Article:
People hold candles as they take part in a vigil outside the UN Climate Change Conference in Glasgow, Scotland, 10 November, 2021. Photo: CNS photo/Russell Cheyne, Reuters

“In the last 38 years the temperature hasn’t changed. In the last 150 years we’ve had three events of warming and three events of very slight cooling. The total warming in that period has been 0.7 degrees Celsius.”

“If we look at the last 1,000 years, we’ve had five degrees of cooling. If we look at the last 2,000 years, we’ve had about five degrees of cooling. If we look at the last 4,000 years, we’ve probably had about seven degrees of cooling.”

The other key plank of the ‘green religion’, he argues, is the belief in so-called ‘green energy’. Contrary to green policies, wind and solar power are not efficient or environmentally friendly, he said.

“Solar destroys good farmlands. When they get rid of the solar panels it adds heavy metal contaminants to soils and water.

“Wind is very similar, it spoils the landscape, you add toxins from the blades to the soils and waterways when they get dumped because there’s no recycling.

“And then, of course, if you want to have an electric car, then you are using child slave labour to produce the cobalt that you need for an electric car.

“Ninety percent of the world’s cobalt is mined from the Congo. Pretty well all of the world’s cobalt goes into electric vehicles. The miners in the Congo are black children who are slaves, who work underground, dealing with toxins and unsafe mines that collapse on them.

“That is, to me, green murder.”

Excavators and drillers work in an open pit at a copper and cobalt mine in Likasi, Congo. Photo: CNS photo/Jonny Hogg, Reuters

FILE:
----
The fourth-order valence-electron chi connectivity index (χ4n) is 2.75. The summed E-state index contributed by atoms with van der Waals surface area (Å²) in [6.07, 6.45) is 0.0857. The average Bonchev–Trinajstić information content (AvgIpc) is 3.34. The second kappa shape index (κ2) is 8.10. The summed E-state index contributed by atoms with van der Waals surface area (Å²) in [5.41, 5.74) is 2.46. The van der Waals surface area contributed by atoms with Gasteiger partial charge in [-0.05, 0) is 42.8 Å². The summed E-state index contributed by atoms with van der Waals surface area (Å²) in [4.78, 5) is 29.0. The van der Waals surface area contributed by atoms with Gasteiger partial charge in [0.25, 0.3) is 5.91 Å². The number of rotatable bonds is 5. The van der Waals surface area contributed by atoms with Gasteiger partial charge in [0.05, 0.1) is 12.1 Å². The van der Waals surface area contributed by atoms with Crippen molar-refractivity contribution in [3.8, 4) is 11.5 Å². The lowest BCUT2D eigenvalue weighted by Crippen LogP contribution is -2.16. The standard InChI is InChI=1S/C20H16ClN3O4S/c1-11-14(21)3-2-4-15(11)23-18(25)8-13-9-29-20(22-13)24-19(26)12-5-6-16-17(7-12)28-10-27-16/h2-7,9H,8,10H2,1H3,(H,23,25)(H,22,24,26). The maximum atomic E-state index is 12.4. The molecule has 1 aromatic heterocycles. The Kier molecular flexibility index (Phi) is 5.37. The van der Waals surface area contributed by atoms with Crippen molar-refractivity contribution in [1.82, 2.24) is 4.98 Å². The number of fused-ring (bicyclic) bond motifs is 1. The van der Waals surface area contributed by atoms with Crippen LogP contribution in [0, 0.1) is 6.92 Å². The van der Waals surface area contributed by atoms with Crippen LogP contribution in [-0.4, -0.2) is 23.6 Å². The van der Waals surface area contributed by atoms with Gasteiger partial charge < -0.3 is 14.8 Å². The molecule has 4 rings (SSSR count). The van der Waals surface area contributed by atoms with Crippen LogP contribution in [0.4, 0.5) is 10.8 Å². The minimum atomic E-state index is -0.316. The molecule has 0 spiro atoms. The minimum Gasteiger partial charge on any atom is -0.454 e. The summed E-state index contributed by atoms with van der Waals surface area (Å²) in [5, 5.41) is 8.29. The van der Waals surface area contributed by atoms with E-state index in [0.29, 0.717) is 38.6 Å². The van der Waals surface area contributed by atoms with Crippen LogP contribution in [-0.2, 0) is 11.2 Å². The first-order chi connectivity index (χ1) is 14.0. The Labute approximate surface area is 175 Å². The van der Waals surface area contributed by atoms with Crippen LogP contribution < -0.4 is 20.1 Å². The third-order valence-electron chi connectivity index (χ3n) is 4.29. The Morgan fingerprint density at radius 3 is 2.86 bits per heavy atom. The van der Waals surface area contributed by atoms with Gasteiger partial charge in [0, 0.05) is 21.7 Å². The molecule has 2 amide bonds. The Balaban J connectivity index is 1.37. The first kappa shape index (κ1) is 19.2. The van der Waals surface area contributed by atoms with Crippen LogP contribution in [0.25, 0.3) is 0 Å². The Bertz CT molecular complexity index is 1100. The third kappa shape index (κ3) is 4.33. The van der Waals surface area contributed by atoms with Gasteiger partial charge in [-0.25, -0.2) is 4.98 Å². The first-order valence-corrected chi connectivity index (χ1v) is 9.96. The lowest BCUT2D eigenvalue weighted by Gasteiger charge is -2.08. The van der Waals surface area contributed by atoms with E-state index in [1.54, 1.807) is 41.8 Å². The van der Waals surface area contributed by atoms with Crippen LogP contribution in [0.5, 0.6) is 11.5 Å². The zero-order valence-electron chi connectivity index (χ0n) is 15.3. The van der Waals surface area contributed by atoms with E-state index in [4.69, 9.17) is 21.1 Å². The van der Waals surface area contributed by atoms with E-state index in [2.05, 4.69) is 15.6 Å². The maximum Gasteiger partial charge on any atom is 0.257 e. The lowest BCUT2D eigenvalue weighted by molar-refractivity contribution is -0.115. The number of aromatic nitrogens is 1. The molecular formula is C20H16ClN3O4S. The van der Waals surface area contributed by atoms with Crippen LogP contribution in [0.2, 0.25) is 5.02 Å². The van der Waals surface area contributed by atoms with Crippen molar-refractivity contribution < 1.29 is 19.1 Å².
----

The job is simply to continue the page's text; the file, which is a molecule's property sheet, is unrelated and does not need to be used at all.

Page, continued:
Plimer has also raised concerns about the approach taken in Pope Francis’ encyclical letter Laudato Si’, with regard to its endorsement of  wind and solar energy, which he asserts only further impoverishes people in third-world countries. While he shares the pope’s commitment to care for creation, he maintains that the scientific advice provided to the  pope was deficient.

“These people [advising the Holy Father] are well known in the climate industry as being socialists who are pushing a certain agenda… these green activists have got into his ear rather than the pope getting a balanced view on it.”

“Net zero emissions to someone in India or Africa is the difference between eating or starving. It’s the difference between your kids remaining as slave labour or getting an education.”

Plimer considers the new ‘green religion’ as part of a wider socialist agenda, the “new face of socialism” in the West.

“In the last 50 years in the West we’ve been attacking everything that’s been precious. We’ve been attacking the education system, which is grossly dumbed-down. We’ve been attacking religion. And this is the new green religion, where people are wanting to believe in something.”

Watch the video of Professor Ian Plimer’s Hobart talk